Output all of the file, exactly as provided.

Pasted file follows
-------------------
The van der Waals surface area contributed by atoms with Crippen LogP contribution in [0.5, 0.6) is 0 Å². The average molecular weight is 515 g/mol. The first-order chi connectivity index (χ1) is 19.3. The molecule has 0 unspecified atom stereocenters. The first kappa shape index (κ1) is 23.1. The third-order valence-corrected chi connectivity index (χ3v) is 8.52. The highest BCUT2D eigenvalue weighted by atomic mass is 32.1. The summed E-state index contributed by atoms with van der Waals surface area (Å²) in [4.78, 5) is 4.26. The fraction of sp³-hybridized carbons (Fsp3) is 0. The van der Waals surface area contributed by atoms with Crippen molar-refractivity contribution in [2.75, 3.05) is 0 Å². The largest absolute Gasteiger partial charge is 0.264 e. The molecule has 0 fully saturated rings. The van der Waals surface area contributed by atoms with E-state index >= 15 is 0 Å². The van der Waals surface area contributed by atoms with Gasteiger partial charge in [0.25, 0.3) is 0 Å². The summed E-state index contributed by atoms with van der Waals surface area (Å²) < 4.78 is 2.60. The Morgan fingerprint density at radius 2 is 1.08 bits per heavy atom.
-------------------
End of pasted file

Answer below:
The van der Waals surface area contributed by atoms with Crippen LogP contribution in [0.5, 0.6) is 0 Å². The average molecular weight is 515 g/mol. The first-order chi connectivity index (χ1) is 19.3. The molecule has 0 unspecified atom stereocenters. The first kappa shape index (κ1) is 23.1. The third-order valence-corrected chi connectivity index (χ3v) is 8.52. The highest BCUT2D eigenvalue weighted by atomic mass is 32.1. The summed E-state index contributed by atoms with van der Waals surface area (Å²) in [4.78, 5) is 4.26. The fraction of sp³-hybridized carbons (Fsp3) is 0. The van der Waals surface area contributed by atoms with Crippen molar-refractivity contribution in [2.75, 3.05) is 0 Å². The largest absolute Gasteiger partial charge is 0.264 e. The molecule has 0 fully saturated rings. The van der Waals surface area contributed by atoms with E-state index >= 15 is 0 Å². The van der Waals surface area contributed by atoms with Gasteiger partial charge in [0.25, 0.3) is 0 Å². The summed E-state index contributed by atoms with van der Waals surface area (Å²) < 4.78 is 2.60. The Morgan fingerprint density at radius 2 is 1.08 bits per heavy atom.